On subsequent occasions she has gone straight to her food bowl and, as far as I know, has never stopped to look at the cat mimicking her movements again.
To check if a cat recognizes the image as itself, owners can do a Mirror Self-Recognition Test (MSR).
Scientists paint a mark somewhere on an animal’s body that the animal cannot normally see, then look to see if the animal reacts to this mark when looking in a mirror.
According to catcurious.com, cats as well as dogs failed the test.
So, if I were to take my red lip gloss and make a mark on Abby’s forehead, she would look in the bathroom mirror and lift a front paw to touch the glossy mark.
Scholarly research was an important part of my former life. But if you think I even entertained for a moment trying to put a glossy mark on the queen bee’s head you’re sadly mistaken. I decided to defer to the scientists’ findings. Abby didn’t recognize herself when she looked in the mirror.
Madeline Masters writes for thenest.com that scientists believe cats don’t interpret a reflection as a real cat because the reflection has no smell. For cats as well as dogs, smell is more important for their survival than eye sight.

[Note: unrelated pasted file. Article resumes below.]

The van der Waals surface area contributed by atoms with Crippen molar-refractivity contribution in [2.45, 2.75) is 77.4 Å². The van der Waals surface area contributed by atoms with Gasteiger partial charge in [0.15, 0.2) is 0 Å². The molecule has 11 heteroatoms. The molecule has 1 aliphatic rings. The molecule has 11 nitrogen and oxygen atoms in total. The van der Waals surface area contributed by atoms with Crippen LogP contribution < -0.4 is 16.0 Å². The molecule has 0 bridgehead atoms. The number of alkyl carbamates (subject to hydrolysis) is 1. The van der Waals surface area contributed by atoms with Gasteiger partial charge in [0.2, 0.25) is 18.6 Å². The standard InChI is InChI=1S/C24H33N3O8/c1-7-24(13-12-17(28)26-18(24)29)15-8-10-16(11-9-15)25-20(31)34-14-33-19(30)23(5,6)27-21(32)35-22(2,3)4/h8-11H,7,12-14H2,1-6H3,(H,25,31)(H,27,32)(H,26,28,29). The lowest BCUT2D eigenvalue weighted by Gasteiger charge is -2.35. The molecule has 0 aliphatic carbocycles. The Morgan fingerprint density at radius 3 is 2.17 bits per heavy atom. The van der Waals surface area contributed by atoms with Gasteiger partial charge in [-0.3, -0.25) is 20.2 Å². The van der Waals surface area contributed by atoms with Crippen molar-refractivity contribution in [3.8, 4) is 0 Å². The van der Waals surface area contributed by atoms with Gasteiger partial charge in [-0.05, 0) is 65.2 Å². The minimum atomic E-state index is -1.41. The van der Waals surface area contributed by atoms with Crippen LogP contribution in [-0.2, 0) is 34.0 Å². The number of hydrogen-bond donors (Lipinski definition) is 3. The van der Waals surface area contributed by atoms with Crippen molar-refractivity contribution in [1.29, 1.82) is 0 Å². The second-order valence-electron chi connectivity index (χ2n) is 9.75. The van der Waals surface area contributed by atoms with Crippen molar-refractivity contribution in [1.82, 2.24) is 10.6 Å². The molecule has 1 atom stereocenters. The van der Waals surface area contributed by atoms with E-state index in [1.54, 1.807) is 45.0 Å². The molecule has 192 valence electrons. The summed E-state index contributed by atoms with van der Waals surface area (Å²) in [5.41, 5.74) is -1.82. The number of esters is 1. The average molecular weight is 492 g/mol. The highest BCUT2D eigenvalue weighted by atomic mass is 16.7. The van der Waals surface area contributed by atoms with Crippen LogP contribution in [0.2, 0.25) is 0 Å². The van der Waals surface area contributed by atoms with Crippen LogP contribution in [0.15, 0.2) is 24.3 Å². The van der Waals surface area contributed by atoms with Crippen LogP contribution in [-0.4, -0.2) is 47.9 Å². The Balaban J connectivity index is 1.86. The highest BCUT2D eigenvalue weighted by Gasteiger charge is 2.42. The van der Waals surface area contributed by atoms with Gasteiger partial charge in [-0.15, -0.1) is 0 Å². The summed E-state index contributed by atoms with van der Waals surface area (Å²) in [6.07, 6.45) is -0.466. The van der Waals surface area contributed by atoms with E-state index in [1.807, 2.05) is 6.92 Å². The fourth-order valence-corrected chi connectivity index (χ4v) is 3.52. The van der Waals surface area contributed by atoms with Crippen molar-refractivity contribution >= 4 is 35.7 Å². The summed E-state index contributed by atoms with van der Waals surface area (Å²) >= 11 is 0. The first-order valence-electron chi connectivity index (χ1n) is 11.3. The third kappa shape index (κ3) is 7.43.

According to catcurious.com, the lack of smell or any other sense signals a cat may just not deem the image as important. Cats are strongly triggered by motion. It may be the movement in the mirror that catches their attention. But with no smell or sound in conjunction with the image, cats eventually learn to ignore the mirror.
Abby couldn’t smell or hear the cat trapped in the mirror, so she ignored the image. It makes sense. The cat ignores her family’s movements unless she smells a tuna fish can being open or milk being pored. She snubs Teddy until he barks.
The queen bee does recognize the large basin close to her food bowl with three rubbing posts. When she squawks at one of her human family, cold water spews forth from the middle post for her to drink or, if she’s in a playful mood, swat around the room.
Species that recognize their own mirror images: